Magnets produce a magnetic field that affects the orientation of atoms in other nearby matter. It is the aligning of the electrons within an atom that causes a metallic object to be attracted towards a magnet.
Here’s how it works. When you allow a magnet to come close to a metallic object, the electrons within the atoms of that object begins to align to the direction of the magnetic field produced by the magnet. This alignment then causes the metallic object to become magnetized, making it another separate magnet that exerts its own magnetic field. Furthermore, whenever two magnetic fields are close enough, they tend to pull each other towards them, to combine into a single magnet. That is how a magnet attracts a metallic object.
But why does the metallic object lose its magnetic field when pulled away from the magnet? This is because the directions of the electrons in the atoms of the metallic object move randomly until they are interfered with by the external magnetic field. When you pull the magnet away, the electrons return to their original positions, thus dissipating the temporarily produced magnetic field.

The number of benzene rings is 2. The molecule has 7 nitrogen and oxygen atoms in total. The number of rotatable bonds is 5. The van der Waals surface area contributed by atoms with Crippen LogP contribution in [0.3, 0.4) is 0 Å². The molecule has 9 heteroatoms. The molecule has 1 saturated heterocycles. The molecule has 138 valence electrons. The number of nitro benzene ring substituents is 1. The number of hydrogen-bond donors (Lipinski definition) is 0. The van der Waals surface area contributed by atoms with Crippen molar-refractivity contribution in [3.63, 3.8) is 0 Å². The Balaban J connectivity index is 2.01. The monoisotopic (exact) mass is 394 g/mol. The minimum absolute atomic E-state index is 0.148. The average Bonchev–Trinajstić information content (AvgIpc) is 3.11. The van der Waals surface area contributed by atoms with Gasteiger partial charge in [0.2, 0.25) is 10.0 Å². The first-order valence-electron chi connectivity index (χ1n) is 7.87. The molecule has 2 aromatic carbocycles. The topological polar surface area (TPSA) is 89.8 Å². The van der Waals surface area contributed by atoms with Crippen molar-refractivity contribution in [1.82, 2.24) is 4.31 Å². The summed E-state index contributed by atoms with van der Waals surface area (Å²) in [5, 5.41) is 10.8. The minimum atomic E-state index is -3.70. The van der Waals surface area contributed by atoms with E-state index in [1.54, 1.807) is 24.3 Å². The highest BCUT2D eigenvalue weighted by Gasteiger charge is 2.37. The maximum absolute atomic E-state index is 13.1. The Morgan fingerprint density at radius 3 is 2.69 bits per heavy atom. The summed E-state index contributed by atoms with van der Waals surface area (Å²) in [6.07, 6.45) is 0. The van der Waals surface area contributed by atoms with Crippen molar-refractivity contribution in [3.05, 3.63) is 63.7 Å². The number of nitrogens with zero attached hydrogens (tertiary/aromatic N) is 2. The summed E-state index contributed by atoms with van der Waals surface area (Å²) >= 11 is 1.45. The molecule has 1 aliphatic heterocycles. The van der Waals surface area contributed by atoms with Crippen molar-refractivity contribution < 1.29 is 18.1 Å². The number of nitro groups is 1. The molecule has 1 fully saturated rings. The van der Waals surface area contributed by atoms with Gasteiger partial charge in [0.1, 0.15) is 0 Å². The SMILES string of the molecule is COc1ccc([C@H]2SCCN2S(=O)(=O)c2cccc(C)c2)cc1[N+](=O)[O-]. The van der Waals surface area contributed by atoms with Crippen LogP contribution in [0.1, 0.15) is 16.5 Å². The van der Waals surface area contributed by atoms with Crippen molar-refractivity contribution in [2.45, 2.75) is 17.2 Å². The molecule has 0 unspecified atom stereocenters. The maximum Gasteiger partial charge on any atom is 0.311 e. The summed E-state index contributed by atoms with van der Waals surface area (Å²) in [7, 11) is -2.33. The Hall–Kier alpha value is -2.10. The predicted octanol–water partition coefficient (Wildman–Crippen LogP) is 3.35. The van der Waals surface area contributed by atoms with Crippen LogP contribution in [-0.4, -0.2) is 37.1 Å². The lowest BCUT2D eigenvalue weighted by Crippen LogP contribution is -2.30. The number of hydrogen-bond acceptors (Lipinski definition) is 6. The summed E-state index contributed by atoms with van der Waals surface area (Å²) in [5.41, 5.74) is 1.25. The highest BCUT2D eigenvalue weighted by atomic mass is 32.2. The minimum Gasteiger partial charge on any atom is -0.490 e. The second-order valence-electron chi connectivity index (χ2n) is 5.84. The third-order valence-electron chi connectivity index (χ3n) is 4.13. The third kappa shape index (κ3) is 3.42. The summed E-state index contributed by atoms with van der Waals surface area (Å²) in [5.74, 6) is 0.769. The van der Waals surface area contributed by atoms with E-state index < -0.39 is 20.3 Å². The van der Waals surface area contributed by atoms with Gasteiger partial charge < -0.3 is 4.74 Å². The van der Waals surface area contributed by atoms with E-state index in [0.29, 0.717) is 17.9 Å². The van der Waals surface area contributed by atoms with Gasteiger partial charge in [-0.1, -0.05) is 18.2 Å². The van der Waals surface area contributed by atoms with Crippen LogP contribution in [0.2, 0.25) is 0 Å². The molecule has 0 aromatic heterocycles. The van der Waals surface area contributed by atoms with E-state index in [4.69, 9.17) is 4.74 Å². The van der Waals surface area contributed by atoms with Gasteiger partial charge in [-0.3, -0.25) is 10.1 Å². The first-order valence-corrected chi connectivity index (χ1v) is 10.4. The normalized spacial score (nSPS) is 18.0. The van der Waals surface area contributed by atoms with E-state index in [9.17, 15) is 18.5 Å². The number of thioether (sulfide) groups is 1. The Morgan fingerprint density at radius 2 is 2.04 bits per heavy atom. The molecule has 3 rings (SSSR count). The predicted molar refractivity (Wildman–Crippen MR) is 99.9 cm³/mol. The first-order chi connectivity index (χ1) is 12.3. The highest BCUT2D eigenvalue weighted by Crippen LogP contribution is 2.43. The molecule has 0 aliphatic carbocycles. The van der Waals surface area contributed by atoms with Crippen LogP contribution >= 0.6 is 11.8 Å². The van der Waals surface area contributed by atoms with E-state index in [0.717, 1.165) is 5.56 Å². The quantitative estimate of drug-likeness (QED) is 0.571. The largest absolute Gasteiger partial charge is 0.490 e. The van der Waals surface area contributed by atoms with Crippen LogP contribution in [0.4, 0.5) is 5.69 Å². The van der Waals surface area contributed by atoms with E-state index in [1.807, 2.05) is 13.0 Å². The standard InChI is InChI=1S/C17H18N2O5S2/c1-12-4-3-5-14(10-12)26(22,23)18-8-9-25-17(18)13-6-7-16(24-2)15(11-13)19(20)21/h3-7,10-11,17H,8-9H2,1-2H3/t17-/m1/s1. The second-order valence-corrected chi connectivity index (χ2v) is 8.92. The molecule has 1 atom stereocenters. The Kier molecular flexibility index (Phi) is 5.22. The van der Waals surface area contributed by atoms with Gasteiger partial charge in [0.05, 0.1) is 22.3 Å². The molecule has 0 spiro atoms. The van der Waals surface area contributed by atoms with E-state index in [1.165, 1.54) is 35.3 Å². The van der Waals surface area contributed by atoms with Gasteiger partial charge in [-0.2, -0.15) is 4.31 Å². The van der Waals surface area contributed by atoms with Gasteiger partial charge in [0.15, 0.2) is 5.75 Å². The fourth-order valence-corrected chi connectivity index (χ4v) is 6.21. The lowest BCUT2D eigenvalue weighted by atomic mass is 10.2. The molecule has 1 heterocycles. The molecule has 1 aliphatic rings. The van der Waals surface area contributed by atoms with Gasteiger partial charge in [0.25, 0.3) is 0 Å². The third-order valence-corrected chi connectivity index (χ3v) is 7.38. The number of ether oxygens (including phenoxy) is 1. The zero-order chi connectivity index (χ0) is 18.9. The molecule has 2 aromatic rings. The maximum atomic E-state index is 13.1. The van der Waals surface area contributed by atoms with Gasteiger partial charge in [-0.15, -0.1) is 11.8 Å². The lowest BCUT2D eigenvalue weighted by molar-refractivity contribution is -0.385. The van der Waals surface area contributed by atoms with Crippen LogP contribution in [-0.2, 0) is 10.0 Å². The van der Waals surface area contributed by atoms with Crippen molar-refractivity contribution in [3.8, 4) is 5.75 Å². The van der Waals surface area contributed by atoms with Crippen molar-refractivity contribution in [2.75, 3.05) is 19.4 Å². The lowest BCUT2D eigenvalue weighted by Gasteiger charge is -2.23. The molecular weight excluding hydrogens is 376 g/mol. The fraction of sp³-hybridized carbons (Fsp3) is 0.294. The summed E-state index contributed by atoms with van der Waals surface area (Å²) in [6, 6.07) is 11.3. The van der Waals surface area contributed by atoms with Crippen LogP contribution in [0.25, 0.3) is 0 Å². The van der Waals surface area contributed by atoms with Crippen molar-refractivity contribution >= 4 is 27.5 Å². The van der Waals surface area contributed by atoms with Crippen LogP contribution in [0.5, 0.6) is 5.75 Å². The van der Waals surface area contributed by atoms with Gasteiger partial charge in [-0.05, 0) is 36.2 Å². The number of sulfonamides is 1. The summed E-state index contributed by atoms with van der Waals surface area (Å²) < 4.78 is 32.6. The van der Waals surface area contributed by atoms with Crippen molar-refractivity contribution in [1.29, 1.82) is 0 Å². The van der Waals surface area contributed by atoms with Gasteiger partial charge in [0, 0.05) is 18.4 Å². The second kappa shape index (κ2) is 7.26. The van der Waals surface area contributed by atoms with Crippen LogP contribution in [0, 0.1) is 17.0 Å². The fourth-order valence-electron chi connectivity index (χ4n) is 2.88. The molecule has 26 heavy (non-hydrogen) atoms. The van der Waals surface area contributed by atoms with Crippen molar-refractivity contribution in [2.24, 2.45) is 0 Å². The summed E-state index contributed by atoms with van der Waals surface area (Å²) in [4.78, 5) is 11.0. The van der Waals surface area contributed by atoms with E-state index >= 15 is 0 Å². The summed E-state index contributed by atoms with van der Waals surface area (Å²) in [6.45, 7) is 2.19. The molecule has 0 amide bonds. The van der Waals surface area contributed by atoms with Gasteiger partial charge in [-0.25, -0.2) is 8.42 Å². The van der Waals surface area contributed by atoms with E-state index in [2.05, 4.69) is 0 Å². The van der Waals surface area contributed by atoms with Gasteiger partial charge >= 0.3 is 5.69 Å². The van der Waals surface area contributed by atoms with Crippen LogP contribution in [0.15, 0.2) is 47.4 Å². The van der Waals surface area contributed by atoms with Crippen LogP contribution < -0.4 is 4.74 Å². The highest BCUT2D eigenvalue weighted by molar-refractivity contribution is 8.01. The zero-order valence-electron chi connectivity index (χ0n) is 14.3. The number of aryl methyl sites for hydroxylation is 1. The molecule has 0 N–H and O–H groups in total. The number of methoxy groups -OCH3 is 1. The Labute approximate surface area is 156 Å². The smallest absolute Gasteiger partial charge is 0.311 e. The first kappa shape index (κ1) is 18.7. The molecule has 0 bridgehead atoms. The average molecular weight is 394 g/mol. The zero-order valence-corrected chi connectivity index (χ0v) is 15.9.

To make a temporary magnet out of a screwdriver, you need a magnet. A refrigerator magnet will do just fine. Rub the refrigerator magnet on the metallic part of your screwdriver several times in one direction – remember, in one direction. This is so that you will align the direction of the electrons in the atoms in your screwdriver all the same way. After rubbing the magnet, say, 60 times, viola, you now have a magnetized screwdriver.